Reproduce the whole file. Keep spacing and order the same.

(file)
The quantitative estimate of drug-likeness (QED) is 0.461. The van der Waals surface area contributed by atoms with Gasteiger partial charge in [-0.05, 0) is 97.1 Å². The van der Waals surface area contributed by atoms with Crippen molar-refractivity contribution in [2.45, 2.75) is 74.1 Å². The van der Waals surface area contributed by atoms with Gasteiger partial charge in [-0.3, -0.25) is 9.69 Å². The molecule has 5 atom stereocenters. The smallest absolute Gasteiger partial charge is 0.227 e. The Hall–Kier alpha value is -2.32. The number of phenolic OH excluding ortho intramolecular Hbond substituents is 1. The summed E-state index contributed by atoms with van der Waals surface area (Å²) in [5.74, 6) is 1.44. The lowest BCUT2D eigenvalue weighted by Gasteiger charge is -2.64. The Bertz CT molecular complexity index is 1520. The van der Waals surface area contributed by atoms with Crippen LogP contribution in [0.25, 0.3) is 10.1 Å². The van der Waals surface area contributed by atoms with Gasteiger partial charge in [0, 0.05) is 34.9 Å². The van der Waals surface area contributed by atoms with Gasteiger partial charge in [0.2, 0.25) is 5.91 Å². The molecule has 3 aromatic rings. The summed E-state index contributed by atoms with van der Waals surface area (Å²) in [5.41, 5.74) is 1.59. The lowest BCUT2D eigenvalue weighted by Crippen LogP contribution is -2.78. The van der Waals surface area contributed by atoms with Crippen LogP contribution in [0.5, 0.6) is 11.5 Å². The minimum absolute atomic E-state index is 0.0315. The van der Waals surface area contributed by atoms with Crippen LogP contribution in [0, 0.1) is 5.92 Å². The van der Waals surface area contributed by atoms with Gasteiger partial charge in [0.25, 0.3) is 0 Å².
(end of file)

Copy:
The quantitative estimate of drug-likeness (QED) is 0.461. The van der Waals surface area contributed by atoms with Gasteiger partial charge in [-0.05, 0) is 97.1 Å². The van der Waals surface area contributed by atoms with Crippen molar-refractivity contribution in [2.45, 2.75) is 74.1 Å². The van der Waals surface area contributed by atoms with Gasteiger partial charge in [-0.3, -0.25) is 9.69 Å². The molecule has 5 atom stereocenters. The smallest absolute Gasteiger partial charge is 0.227 e. The Hall–Kier alpha value is -2.32. The number of phenolic OH excluding ortho intramolecular Hbond substituents is 1. The summed E-state index contributed by atoms with van der Waals surface area (Å²) in [5.74, 6) is 1.44. The lowest BCUT2D eigenvalue weighted by Gasteiger charge is -2.64. The Bertz CT molecular complexity index is 1520. The van der Waals surface area contributed by atoms with Crippen LogP contribution in [0.25, 0.3) is 10.1 Å². The van der Waals surface area contributed by atoms with Gasteiger partial charge in [0, 0.05) is 34.9 Å². The van der Waals surface area contributed by atoms with Gasteiger partial charge in [0.2, 0.25) is 5.91 Å². The molecule has 3 aromatic rings. The summed E-state index contributed by atoms with van der Waals surface area (Å²) in [5.41, 5.74) is 1.59. The lowest BCUT2D eigenvalue weighted by Crippen LogP contribution is -2.78. The van der Waals surface area contributed by atoms with Crippen LogP contribution in [0.5, 0.6) is 11.5 Å². The minimum absolute atomic E-state index is 0.0315. The van der Waals surface area contributed by atoms with Crippen LogP contribution in [0, 0.1) is 5.92 Å². The van der Waals surface area contributed by atoms with Gasteiger partial charge in [0.25, 0.3) is 0 Å².